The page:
To “Check your privilege,” watch Dominick Dunne on the Justice Network.

As I write my current book, I’m outraged at the light sentences given to several of the privileged murderers I’ve gotten to know over the years. (I’m a criminologist and embrace the “check your privilege” movement.)

For these reasons I’ve developed an affinity for Dominick Dunne. He’s the late American writer, investigative journalist, and producer who covered the trial of his  daughter’s murderer. Like me, Dunne was incensed at the verdict (acquittal of  2nd-degree murder charge in favor of voluntary manslaughter) and light sentence.

Check your privilege.

But, I’m getting ahead of myself. The book I’m writing deals with white male privilege and how it results in light sentences and special treatment by the criminal justice system. But what does “check your privilege” mean?  According to the woman behind the concept, it’s the closest thing we have to a racial slur against straight white men. “Privilege” is about the advantages society grants some and not others.

However, Peggy MacIntosh—a former women’s studies scholar—says our debate over her concept hasn’t advanced much in 26 years. She coined the meme in a 1988 paper on white privilege and male privilege which went mainstream. “The truth is that it hasn’t changed much,” she says of today’s debate about the idea that society grants unearned rewards to certain people based on their race, sex, and wealth.

What to do?

Checking your privilege means acknowledging the role whiteness and maleness play in your life. One way to do this is to watch Dominick Dunne’s “Power, privilege and justice” programs on the Justice Network. The programs come from the TV series Dunne hosted on CourtTV (later truTV), in which he discussed justice and injustice and their intersection with power, celebrity, etc. The series covered crimes allegedly committed by privileged males like Claus von Bulow, Michael Skakel, William Kennedy Smith, and the Menendez brothers.

Check your privilege.Watch Justice Network.

Check your privilege.Watch Justice Network.

Dominick Dunne.

No one knew the dark side of the rich and famous better than Dominick Dunne. A consummate insider and relentless activist, Dunne chronicled the arrogance that leads the rich to believe they are above the law.

Dunne’s dad was a hospital chief of staff and prominent heart surgeon in Hartford, CT.  Dunne’s Irish Catholic family was wealthy. However, from his earliest days, Dunne recalled feeling like an outsider. Perhaps because of being Irish Catholic in the predominantly “WASPish” West Hartford?  Perhaps because of stirrings of homosexual feelings? He never admitted his bisexuality during his lifetime—not surprising for someone born in 1928.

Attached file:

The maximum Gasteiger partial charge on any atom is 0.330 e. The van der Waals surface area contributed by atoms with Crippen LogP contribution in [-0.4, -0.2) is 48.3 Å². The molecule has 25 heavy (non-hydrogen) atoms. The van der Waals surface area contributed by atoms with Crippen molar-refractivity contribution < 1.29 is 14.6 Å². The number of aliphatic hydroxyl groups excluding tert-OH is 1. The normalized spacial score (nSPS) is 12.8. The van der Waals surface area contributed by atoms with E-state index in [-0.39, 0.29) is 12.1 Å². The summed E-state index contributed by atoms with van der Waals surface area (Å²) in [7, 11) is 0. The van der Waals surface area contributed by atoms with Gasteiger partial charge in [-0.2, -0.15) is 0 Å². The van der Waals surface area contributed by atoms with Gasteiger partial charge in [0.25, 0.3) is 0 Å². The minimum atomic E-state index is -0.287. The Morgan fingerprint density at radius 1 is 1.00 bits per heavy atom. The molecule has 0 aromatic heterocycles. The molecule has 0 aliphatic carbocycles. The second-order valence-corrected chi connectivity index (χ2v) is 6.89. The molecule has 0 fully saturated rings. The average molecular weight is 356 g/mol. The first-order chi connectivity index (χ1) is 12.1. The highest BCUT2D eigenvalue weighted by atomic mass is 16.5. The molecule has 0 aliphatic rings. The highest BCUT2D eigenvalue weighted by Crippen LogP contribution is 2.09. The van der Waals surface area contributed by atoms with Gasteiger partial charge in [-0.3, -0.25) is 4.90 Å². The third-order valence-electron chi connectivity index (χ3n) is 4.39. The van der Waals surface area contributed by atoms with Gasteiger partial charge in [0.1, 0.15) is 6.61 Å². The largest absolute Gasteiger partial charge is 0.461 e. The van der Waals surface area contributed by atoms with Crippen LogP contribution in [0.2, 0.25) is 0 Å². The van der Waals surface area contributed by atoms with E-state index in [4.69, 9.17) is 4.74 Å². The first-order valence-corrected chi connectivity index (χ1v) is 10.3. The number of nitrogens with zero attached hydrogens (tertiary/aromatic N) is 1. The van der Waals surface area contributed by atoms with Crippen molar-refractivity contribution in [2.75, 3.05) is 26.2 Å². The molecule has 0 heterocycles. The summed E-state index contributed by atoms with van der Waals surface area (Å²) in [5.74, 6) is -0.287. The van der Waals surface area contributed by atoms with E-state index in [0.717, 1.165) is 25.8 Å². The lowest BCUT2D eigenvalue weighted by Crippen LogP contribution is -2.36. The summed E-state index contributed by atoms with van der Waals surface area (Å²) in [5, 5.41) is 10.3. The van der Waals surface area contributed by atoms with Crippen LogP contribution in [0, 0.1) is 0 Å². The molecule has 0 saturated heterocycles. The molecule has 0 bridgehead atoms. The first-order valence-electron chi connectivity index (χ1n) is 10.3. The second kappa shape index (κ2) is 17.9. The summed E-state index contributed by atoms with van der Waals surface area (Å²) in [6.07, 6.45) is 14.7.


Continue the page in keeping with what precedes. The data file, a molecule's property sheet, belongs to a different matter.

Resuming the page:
Dunne attended Williams College, served in World War II, and worked in TV in New York City and L.A. He was the older brother of writer John Gregory Dunne who married journalist/writer Joan Didion. Dominick Dunne produced their collaborative screenplay, Panic in Needle Park in 1971, starring Al Pacino. Dunne had already been involved in the pioneering gay film The Boys in the Band the year before.


Dominique Dunne. Check her bf's privilege.

Dominique Dunne. Check her bf’s privilege.

Because Dunne’s family  came from great wealth, he managed to hobnob  with the rich and famous of those days, including Elizabeth Taylor. In 1979, beset with addictions, Dunne left Hollywood and moved to rural Oregon. Here he says he overcame his personal demons and wrote his first book, The Winners.

In November 1982, Dunne’s daughter, Dominique, who acted in “Poltergeist,” was strangled by her boyfriend. Dunne attended the trial of John Thomas Sweeney, who was convicted of voluntary manslaughter. According to an article about the trial that Dunne wrote for  Vanity Fair,  Sweeney was sentenced to 6 1/2 years, but served only 2 1/2 after his conviction.  A ” slap on the wrist!”

Dunne then started writing novels and frequent articles for Vanity Fair. He based several novels on real-life murders (e,g,, of Alfred Bloomingdale’s mistress and banking heir William Woodward, Jr.).

Check your privilege quote.

Apropos of all of the above, here’s a paraphrase of a quote by Chris Hedges,** who calls himself a socialist, Christian anarchist.

       If you pursue power and privilege, it will always be at the expense of truth and justice.

       By contrast, if you pursue truth and justice, it’ll always mean a diminution of power and privilege.


*The Network specializes in true crime, investigation and forensic science documentary programming. It relies on an extensive library of crime and shows owned by the Turner Broadcasting System, A&E Networks, National Geographic Partners and Discovery Communications. It also airs 90 sec f public service announcements each hour. As of   2017, these PSAs, known as BeSAFE, have resulted in the capture of 101 fugitives and finding of 103 missing children. 

**Hedges comes from money and has been a writer and activist over the years—a bit like Dunne.

To learn about CLEFT HEART: Chasing Normal, click the Amazon or Barnes & Noble buttons in the margins. Or click the image of the book cover. My coming-of-age memoir has intertwining love stories, mystery, tragedy, and triumph.

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